I currently have lots of equity in my house in Sydney. I am holding 2 investment properties that are negative and really draining my cash flow as we have young kids and wife only works part time. I have been looking at using some equity to invest in shares through a broker to help pay down primary mortgage ($400k). Likely mainly dividend shares, fully franked. I am not across shares so not sure what is possible and what amount of risks this will expose us to? Good or bad idea? What further questions should I be asking?

  • 4
    When did you buy the properties? What is your rental yield? What is your net loss on the properties? The more information you provide, usually the better answers you will get.
    – Victor
    Commented May 30, 2017 at 9:30
  • With upcoming changes to negative gearing (that also affect me) I would seriously consider losing an investment property. Hopefully your investments are in Sydney/Melbourne or somewhere else that has had rapid growth since you purchased them. Commented May 30, 2017 at 21:13
  • 2013 - Bris. Purchase $550k rents for $535 per week. 2016 - Cairns. $155k purchase rents $250 pw. Bris is the cashflow negative.
    – MJ.Gram
    Commented Jun 1, 2017 at 10:07

5 Answers 5


Buying individual/small basket of high dividend shares is exposing you to 50%+ and very fast potential downswings in capital/margin calls. There is no free lunch in returns in this respect: nothing that pays enough to help you pay your mortgage at a high rate won’t expose you to a lot of potential volatility.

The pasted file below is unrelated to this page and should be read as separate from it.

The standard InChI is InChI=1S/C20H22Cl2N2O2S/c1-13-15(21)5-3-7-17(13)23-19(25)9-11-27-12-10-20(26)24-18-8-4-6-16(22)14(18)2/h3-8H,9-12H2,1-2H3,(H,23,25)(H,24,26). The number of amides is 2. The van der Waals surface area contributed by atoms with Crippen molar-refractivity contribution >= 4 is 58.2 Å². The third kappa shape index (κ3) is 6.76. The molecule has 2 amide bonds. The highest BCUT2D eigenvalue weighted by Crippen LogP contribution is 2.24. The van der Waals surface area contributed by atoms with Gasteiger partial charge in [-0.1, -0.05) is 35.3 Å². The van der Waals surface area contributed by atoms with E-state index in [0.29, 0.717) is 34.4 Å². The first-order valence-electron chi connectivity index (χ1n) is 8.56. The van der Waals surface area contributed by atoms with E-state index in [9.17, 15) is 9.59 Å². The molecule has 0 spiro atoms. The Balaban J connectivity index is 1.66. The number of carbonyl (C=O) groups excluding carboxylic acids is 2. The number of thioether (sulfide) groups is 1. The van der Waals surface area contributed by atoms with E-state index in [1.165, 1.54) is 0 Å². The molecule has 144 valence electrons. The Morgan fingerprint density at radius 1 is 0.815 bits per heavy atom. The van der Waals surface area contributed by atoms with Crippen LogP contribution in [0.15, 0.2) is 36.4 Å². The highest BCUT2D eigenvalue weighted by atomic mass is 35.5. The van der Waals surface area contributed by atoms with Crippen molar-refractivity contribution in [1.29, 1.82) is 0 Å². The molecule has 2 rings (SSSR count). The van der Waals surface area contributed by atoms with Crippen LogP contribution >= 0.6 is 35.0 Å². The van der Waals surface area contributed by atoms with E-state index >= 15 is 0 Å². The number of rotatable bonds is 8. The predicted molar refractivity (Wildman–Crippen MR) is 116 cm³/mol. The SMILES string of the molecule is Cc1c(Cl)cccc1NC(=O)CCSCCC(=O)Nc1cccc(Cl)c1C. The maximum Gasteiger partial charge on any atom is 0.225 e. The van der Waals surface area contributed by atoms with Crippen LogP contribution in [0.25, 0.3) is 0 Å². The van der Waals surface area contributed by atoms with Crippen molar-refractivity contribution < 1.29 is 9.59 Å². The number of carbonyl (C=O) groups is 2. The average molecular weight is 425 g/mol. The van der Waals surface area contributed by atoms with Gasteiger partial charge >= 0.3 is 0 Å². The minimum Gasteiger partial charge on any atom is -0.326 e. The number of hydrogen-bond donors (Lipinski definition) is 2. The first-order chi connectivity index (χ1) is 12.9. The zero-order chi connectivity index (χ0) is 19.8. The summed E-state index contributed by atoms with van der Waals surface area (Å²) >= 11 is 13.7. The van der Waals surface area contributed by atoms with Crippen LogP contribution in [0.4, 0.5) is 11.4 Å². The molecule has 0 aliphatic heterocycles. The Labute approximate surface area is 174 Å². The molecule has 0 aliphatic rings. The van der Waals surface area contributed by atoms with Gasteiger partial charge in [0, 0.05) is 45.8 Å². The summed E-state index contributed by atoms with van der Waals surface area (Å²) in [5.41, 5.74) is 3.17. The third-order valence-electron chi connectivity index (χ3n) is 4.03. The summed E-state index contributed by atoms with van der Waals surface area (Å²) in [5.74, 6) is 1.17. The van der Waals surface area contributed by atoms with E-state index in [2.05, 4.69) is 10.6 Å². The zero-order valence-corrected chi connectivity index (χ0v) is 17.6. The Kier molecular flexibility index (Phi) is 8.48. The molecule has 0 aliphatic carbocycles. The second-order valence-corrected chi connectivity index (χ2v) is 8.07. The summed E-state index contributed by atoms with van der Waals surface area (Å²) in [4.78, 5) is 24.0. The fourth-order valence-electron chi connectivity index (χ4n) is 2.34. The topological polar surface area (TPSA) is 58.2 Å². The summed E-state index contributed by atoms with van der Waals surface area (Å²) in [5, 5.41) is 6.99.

Main issue here looks like you have very poorly performing rental investments you should consider selling or switching up rental usage/how you rent them (moving to shorter term, higher yield lets, ditching any agents/handymen that are taking up capital/try and refinance to lower mortgage rates etc etc). Trying to use leveraged stock returns to pay for poorly performing housing investments is like spraying gasoline all over a fire. Fixing the actual issue in hand first is virtually always the best course of action in these scenarios.

  • 2
    If I understand correctly, the OP would be using a mortgage debt to buy the shares. As such it wouldn't be directly tied to the share performance and would not be subject to a margin call.
    – stannius
    Commented May 30, 2017 at 18:32
  • The broker would select and manage share purchases in line with goal. I'm pretty uneducated on share types but assume it would be mainly geared towards diversified funds.
    – MJ.Gram
    Commented Jun 1, 2017 at 10:09
  • If the broker is managing it all you also quickly enter the usual free riding moral hazard problem if they are taking a cut for managing it: they want you to ante up as much as possible as they just get paid on capital/transcations regardless of results. It's been said a lot in this thread already, but this looks a very bad plan. You are much better off exiting the loss making house than trying to fight fire with an even hotter fire that could leave you with virtually nothing but huge debts.
    – Philip
    Commented Jun 1, 2017 at 11:58